Flossie Wong-Staal is a woman who has made tremendous strides in the fight against AIDS. She is a Chinese-American virologist and molecular biologist. She was the first scientist to clone HIV and determine the function of its genes, a major step in proving that HIV is the cause of AIDS. From 1990 to 2002, she held the Florence Riford Chair in AIDS Research at the University of California, San Diego (UCSD). She was co-founder and, after retiring from UCSD, Chief Scientific Officer of Immusol, which was renamed iTherX Pharmaceuticals in 2007 when it transitioned to a drug development company focused on hepatitis C, and where she remains Chief Scientific Officer.

Her early life

Flossie Wong-Staal was born originally as Wong Yee Ching on August 27th, 1947 in Guangzhou, China. Wong-Staal was among many Chinese citizens to flee to Hong Kong after the Communist revolution in the late 1940s. During her time in Hong Kong, Wong attended a girls’ Catholic school taught by British nuns where she excelled in science. Throughout her time at the school, she was encouraged by many of her teachers to further her studies in the United States. Her father chose the name Flossie for her after a massive storm that had struck their area around this time.  At the age of eighteen (18), she left Hong Kong in order to attend the University of California, Los Angeles where she pursued a Bachelor of Science in bacteriology which she earned in 1972.

She got married Steven Staal in 1971 and in 1972 she earned her Ph.D. and was named the Woman Graduate of the Year at University of California, Los Angeles (UCLA). She did her post-doctorate work at the University of California, San Diego, where she would continue to research.  In 1973 her husband, a medical doctor, began working at the National Institutes of Health (NIH) in Bethesda as their Managing Director, so Flossie joined him there and got a job at Robert Gallo’s lab in the National Cancer Institute at NIH.

Her career
Sequel to acquiring her doctorate, in 1972, Flossie Wong-Staal undertook postdoctoral research at the University of California, San Diego (UCSD). At Robert Gallo’s institute, Wong-Staal began her research into retroviruses. The research conducted in the institute focused on viruses that caused cancer in animals, and how those viruses affected cells.  Their work on oncogenes in animals led Flossie to be the first to find oncogenes in humans.  Flossie quickly rose to a leadership position in the lab and flourished, enjoying the research that frequently led to new and exciting discoveries.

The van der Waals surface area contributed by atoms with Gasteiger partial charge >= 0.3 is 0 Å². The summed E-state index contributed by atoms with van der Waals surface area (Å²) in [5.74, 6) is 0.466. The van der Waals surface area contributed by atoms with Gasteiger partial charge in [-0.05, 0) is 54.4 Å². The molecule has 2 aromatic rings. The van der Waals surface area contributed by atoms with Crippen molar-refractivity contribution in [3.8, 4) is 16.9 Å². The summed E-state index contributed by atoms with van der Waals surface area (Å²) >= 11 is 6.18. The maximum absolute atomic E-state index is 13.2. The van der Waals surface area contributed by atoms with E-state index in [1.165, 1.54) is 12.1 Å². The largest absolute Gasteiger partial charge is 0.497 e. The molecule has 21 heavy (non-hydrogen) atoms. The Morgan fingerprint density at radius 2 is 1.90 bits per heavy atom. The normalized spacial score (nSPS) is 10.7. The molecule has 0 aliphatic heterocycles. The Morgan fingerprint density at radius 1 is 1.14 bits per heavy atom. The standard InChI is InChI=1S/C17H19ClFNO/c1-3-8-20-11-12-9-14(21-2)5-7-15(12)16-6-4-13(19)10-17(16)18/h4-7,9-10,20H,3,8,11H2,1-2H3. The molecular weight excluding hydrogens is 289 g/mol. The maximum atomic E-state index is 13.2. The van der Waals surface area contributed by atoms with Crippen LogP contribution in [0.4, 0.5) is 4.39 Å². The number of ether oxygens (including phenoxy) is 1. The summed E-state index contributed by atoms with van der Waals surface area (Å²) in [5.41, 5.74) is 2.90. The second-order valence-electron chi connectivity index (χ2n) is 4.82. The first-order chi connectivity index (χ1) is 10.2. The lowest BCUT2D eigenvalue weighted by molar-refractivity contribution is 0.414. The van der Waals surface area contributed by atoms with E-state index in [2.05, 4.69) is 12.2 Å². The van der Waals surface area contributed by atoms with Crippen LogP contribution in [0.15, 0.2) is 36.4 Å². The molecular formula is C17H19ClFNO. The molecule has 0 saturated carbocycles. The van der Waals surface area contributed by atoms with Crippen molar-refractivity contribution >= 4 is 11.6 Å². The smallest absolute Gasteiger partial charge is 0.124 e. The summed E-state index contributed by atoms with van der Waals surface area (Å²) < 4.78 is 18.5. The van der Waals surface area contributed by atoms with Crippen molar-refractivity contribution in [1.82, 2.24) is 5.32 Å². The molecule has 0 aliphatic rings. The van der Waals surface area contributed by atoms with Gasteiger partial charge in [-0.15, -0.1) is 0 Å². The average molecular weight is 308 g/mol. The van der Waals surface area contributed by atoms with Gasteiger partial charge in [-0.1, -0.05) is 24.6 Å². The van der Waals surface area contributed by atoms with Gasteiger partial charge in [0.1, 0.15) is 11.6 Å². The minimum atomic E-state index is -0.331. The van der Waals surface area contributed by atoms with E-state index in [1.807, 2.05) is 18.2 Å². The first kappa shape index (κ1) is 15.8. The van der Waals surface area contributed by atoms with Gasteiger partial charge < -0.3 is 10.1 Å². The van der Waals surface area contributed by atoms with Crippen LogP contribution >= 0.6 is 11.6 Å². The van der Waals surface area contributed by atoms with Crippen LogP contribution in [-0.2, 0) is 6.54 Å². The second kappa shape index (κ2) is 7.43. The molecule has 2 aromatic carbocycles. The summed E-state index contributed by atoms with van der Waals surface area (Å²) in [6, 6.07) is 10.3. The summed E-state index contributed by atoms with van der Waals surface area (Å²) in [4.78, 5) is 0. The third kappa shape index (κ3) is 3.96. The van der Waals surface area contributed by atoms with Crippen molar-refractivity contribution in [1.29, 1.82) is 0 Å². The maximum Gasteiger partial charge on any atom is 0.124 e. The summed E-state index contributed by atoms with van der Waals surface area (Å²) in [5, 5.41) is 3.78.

Photo source: Fine Art America

In 1983, the National Cancer Institute (NCI) lab and the Pasteur Institute in Paris separately isolated and identified the Human Immunodeficiency Virus (HIV).  In 1984, Flossie Wong-Staal became the first to clone and map the genes of HIV.  This was significant in allowing for the development of HIV blood tests.  In 1985, she was divorced but kept her hyphenated name.

In 1990 a team of researchers led by Wong-Staal studied the effects that the Tat protein within the viral strain HIV-1 would have on the growth of cells found within Kaposi’s sarcoma lesions commonly found in AIDS patients. The team of researchers performed tests on a variety of cells that carried the tat protein and observed the rate of cell proliferation in cells infected by HIV-1 and the control, a culture of healthy human endothelial cells. Wong-Staal used a type of cellular analysis known as radio immune-precipitation in order to detect the presence of KS lesions in cells with varying amounts of the tat protein. The results of these tests showed that the amount of that protein within a cell infected by HIV-1 is directly correlated to the amount of KS lesions a patient may have. These findings were essential in developing new treatments for HIV/AIDS patients who suffer from these dangerous lesions.

The same year, Flossie Wong-Staal moved from National Cancer Institute (NCI) to the University of California, San Diego (UCSD). Wong-Staal continued her research into HIV and AIDS at UCSD. In 1994 she was named as chairman of UCSD’s newly created Center for AIDS Research. In that same year, Wong-Staal was elected to the Institute of Medicine of the U.S. National Academies.

Wong-Staal’s research in 1990, focused on gene therapy, using a Ribozyme ‘molecular knife’ to repress HIV in stem cells. The protocol she developed was the second to be funded by the United States government.

In her quest to find treatments, vaccines, and cures by various methods, she retired from the University of California, San Diego (UCSD) in 2002 and now holds the title of Professor Emeritus. She then joined Immusol, a biopharmaceutical company that she co-founded while she was at the University of California, San Diego (UCSD), as Chief Scientific Officer. Recognizing the need for improved drugs for Hepatitis C Virus (HCV), she transitioned Immusol to a Hepatitis C Virus (HCV) therapeutics focus and renamed it iTherX Pharmaceuticals to reflect this.

The dedication and impeccable inventions of Flossie Wong-Staal made her a widely respected researcher. Her publications were once found to be the most-cited by female researchers in the 1980s.  She was named the top woman researcher of the 1980s by the Institute for Scientific Information. In 2002, she was named by ‘Discover’ Magazine as one of the fifty most extraordinary women scientists. ‘The Daily Telegraph’ in 2007 listed Dr. Flossie Wong-Staal as number thirty-two (#32) of the ‘Top 100 Living Geniuses’. She remains as a Research Professor of Medicine at UCSD.



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